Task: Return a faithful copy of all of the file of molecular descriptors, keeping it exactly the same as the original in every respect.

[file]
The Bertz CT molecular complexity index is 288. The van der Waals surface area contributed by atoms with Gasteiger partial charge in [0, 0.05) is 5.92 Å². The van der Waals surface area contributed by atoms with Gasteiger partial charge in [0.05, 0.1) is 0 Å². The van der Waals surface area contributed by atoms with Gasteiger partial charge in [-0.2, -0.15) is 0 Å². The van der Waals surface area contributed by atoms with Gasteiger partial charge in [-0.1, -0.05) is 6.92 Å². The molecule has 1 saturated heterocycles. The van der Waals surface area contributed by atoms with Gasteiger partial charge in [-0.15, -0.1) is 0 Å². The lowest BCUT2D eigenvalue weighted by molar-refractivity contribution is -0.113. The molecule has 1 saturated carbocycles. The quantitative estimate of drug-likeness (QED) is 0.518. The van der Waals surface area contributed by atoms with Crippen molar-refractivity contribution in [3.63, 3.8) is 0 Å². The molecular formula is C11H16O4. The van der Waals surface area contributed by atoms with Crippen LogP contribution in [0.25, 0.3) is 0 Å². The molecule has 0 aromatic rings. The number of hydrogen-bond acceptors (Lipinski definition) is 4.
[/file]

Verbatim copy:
The Bertz CT molecular complexity index is 288. The van der Waals surface area contributed by atoms with Gasteiger partial charge in [0, 0.05) is 5.92 Å². The van der Waals surface area contributed by atoms with Gasteiger partial charge in [0.05, 0.1) is 0 Å². The van der Waals surface area contributed by atoms with Gasteiger partial charge in [-0.2, -0.15) is 0 Å². The van der Waals surface area contributed by atoms with Gasteiger partial charge in [-0.1, -0.05) is 6.92 Å². The molecule has 1 saturated heterocycles. The van der Waals surface area contributed by atoms with Gasteiger partial charge in [-0.15, -0.1) is 0 Å². The lowest BCUT2D eigenvalue weighted by molar-refractivity contribution is -0.113. The molecule has 1 saturated carbocycles. The quantitative estimate of drug-likeness (QED) is 0.518. The van der Waals surface area contributed by atoms with Crippen molar-refractivity contribution in [3.63, 3.8) is 0 Å². The molecular formula is C11H16O4. The van der Waals surface area contributed by atoms with Crippen LogP contribution in [0.25, 0.3) is 0 Å². The molecule has 0 aromatic rings. The number of hydrogen-bond acceptors (Lipinski definition) is 4.